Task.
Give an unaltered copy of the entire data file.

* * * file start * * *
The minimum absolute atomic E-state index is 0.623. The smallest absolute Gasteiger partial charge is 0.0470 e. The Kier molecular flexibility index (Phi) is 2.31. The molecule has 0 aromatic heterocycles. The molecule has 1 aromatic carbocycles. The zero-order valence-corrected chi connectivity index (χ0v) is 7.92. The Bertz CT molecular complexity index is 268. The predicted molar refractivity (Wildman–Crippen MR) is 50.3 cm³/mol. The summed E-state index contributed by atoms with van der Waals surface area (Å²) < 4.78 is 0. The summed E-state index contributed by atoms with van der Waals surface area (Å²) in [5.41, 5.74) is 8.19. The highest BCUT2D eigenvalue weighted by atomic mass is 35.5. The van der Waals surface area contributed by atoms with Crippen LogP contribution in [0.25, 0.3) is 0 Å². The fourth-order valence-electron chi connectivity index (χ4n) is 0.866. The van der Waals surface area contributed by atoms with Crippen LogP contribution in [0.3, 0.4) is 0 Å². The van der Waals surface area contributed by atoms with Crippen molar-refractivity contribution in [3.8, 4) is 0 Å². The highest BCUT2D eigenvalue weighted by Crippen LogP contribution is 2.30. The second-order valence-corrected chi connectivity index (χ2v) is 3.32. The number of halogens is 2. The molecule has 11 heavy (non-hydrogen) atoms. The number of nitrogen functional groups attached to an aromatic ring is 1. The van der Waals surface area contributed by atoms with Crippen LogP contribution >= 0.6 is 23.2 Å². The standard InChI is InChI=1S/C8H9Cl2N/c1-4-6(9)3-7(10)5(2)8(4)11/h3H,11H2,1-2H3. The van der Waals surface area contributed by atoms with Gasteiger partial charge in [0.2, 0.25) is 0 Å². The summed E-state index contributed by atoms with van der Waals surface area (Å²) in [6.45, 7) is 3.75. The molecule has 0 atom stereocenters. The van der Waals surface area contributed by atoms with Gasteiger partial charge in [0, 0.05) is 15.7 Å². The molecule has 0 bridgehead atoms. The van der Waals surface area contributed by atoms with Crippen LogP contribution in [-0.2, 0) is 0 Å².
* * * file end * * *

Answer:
The minimum absolute atomic E-state index is 0.623. The smallest absolute Gasteiger partial charge is 0.0470 e. The Kier molecular flexibility index (Phi) is 2.31. The molecule has 0 aromatic heterocycles. The molecule has 1 aromatic carbocycles. The zero-order valence-corrected chi connectivity index (χ0v) is 7.92. The Bertz CT molecular complexity index is 268. The predicted molar refractivity (Wildman–Crippen MR) is 50.3 cm³/mol. The summed E-state index contributed by atoms with van der Waals surface area (Å²) < 4.78 is 0. The summed E-state index contributed by atoms with van der Waals surface area (Å²) in [5.41, 5.74) is 8.19. The highest BCUT2D eigenvalue weighted by atomic mass is 35.5. The van der Waals surface area contributed by atoms with Crippen LogP contribution in [0.25, 0.3) is 0 Å². The fourth-order valence-electron chi connectivity index (χ4n) is 0.866. The van der Waals surface area contributed by atoms with Crippen LogP contribution in [0.3, 0.4) is 0 Å². The van der Waals surface area contributed by atoms with Crippen molar-refractivity contribution in [3.8, 4) is 0 Å². The highest BCUT2D eigenvalue weighted by Crippen LogP contribution is 2.30. The second-order valence-corrected chi connectivity index (χ2v) is 3.32. The number of halogens is 2. The molecule has 11 heavy (non-hydrogen) atoms. The number of nitrogen functional groups attached to an aromatic ring is 1. The van der Waals surface area contributed by atoms with Crippen LogP contribution >= 0.6 is 23.2 Å². The standard InChI is InChI=1S/C8H9Cl2N/c1-4-6(9)3-7(10)5(2)8(4)11/h3H,11H2,1-2H3. The van der Waals surface area contributed by atoms with Gasteiger partial charge in [0.2, 0.25) is 0 Å². The summed E-state index contributed by atoms with van der Waals surface area (Å²) in [6.45, 7) is 3.75. The molecule has 0 atom stereocenters. The van der Waals surface area contributed by atoms with Gasteiger partial charge in [0, 0.05) is 15.7 Å². The molecule has 0 bridgehead atoms. The van der Waals surface area contributed by atoms with Crippen LogP contribution in [-0.2, 0) is 0 Å².